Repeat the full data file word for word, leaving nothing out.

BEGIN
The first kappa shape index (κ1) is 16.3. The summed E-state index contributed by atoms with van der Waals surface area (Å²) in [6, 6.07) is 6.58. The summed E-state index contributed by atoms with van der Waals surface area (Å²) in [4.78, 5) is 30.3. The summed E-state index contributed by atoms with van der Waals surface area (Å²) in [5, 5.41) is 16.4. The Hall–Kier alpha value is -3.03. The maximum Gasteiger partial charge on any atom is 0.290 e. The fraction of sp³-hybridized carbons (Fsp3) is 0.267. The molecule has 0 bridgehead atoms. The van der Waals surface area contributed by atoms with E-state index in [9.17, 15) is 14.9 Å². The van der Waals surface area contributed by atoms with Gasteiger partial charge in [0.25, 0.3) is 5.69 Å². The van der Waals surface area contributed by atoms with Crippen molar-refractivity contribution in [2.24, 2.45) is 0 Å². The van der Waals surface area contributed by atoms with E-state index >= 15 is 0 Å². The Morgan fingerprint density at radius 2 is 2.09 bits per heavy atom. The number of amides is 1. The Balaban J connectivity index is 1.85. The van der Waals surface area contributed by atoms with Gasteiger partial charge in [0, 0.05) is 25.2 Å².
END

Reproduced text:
The first kappa shape index (κ1) is 16.3. The summed E-state index contributed by atoms with van der Waals surface area (Å²) in [6, 6.07) is 6.58. The summed E-state index contributed by atoms with van der Waals surface area (Å²) in [4.78, 5) is 30.3. The summed E-state index contributed by atoms with van der Waals surface area (Å²) in [5, 5.41) is 16.4. The Hall–Kier alpha value is -3.03. The maximum Gasteiger partial charge on any atom is 0.290 e. The fraction of sp³-hybridized carbons (Fsp3) is 0.267. The molecule has 0 bridgehead atoms. The van der Waals surface area contributed by atoms with E-state index in [9.17, 15) is 14.9 Å². The van der Waals surface area contributed by atoms with Gasteiger partial charge in [0.25, 0.3) is 5.69 Å². The van der Waals surface area contributed by atoms with Crippen molar-refractivity contribution in [2.24, 2.45) is 0 Å². The van der Waals surface area contributed by atoms with E-state index >= 15 is 0 Å². The Morgan fingerprint density at radius 2 is 2.09 bits per heavy atom. The number of amides is 1. The Balaban J connectivity index is 1.85. The van der Waals surface area contributed by atoms with Gasteiger partial charge in [0, 0.05) is 25.2 Å².